Are you tired of the same old social media case studies? The United Breaks Guitars, the Dell Hells, the @ComcastCares?
It’s a common complaint I hear from other social media marketers. We’re sick of people talking about these case studies all the time. We can recite them by heart, we’ve heard them so many times.
The social media mavens raise their voices to the rafters: “We’ve heard them over and over! Show me something new!”
Too bad. Do you know who hasn’t heard them?
“They’re old. Everyone has heard them,” was the objection.
“Our target readers haven’t heard them,” was the counter-argument. So we decided to leave them in.
A few months later, when I was speaking to a group in Sioux City, Iowa, I asked the 150 people in the room, “How many of you have heard of the United Breaks Guitars incident?” Out of the 150, fewer than 10 people raised their hands.
We as social media marketers need to remember, not everyone uses social media. Not everyone follows it like we do. Not everyone has heard about the latest case study. Most people still confuse Chris Brogan and Josh Brolin.
While we may be tired of the same old case studies, sick to the teeth of list posts, and still roll our eyes (me included) at every “social media marketing secrets” post that tells us to use Twitter and completely fill out our LinkedIn profile, there’s a very important group of people who have never heard of this before.
Our potential clients.
Remember, while there may be over 383 million people around the world on Twitter, only 27% of them actively use Twitter. In the US, there are 107 million Twitter accounts — accounts, not active users — which is a little more than 1/3 of the country. Hypothetically, if only 27% are using Twitter actively, we’re looking at only 28.9 million people in the US using Twitter, or approximately 9.2% of the country.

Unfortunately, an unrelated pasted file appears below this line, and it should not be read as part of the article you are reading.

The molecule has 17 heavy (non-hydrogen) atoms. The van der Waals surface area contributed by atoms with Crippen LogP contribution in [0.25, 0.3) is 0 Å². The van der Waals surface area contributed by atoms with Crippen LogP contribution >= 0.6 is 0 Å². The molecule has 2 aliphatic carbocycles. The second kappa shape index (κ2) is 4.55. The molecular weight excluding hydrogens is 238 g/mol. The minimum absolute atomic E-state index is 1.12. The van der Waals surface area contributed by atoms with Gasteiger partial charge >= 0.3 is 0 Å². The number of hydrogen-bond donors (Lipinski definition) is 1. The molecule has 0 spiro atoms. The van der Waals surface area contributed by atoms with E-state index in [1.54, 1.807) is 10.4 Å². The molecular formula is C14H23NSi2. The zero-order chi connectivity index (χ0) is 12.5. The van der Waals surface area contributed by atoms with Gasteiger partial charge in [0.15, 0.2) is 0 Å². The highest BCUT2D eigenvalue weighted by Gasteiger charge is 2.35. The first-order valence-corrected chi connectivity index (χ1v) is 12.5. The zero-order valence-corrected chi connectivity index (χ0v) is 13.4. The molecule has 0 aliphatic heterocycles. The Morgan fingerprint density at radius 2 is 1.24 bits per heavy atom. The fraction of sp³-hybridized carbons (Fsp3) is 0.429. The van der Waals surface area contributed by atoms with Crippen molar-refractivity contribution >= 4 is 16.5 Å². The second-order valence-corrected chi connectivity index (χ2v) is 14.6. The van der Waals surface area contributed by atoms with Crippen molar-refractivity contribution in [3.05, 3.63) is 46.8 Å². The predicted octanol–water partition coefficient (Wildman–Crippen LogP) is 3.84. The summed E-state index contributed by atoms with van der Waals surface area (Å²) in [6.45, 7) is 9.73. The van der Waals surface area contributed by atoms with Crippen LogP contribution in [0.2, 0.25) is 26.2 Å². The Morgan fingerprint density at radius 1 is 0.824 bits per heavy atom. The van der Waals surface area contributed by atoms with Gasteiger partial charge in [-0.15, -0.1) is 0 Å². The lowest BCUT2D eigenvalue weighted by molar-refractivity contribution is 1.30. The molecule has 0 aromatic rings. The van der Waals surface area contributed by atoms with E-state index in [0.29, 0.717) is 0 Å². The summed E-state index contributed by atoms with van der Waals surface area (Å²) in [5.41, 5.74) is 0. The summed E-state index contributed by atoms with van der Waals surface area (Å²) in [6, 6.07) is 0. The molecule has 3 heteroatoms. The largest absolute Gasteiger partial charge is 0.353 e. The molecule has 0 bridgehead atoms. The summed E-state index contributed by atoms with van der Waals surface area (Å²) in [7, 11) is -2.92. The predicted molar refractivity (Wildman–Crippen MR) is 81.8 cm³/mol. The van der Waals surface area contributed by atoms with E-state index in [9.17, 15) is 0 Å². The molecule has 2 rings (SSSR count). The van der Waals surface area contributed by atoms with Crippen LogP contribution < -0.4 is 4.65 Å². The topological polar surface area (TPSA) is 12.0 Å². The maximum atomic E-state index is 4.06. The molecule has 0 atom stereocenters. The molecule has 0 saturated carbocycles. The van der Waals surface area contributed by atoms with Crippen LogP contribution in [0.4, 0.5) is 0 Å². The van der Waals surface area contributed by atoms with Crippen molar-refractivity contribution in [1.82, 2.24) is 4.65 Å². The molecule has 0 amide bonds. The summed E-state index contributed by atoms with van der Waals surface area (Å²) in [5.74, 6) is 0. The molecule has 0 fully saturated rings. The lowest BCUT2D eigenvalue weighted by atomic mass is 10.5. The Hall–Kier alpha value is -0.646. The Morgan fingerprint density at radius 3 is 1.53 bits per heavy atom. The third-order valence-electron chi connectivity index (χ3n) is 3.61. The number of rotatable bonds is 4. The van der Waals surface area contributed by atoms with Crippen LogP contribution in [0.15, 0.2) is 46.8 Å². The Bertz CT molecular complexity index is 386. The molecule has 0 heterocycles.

In other words, nearly 90% of the country is not using Twitter. Not everyone uses YouTube. Only 40% of the US adult population has a smartphone. And only a small percentage of people are blogging. (Note: Twitter is NOT blogging.)
So while you may be sick to death of the same old case studies, the same old list posts, and the same old “social media secrets for beginners” articles, we’re still fighting an uphill battle. There are still plenty of people who still only think social media is for kids and is all about playing Farmville and Angry Birds. There are still people who don’t get “the Tweeter” and would never “want to hear about someone’s bathroom habits on FaceSpace.” There are still people who don’t understand that social media can be good for business, and that left unchecked, it can hammer your business like the fist of an angry god.
As long as there are clients who are still trying to understand why social media is important, it’s equally important that you be ready to share the stale, 7-year-old case studies with your clients. Bring out the new ones too, but don’t forget that if people feel like they share common knowledge (i.e. when two non-users get together and start talking about “that ‘United Breaks Guitars’ video”), it helps them feel smarter and more empowered to try it themselves. It may also scare the bejeezus out of them, and get them to start using it.
Arm your clients with the body of common knowledge. Go back to the same old case studies, keep using list posts (they always get the highest web traffic for me), and don’t assume everyone is carrying the latest mobile phone. It may feel remedial, but if you’re a social media professional, you need to fish where the fish are.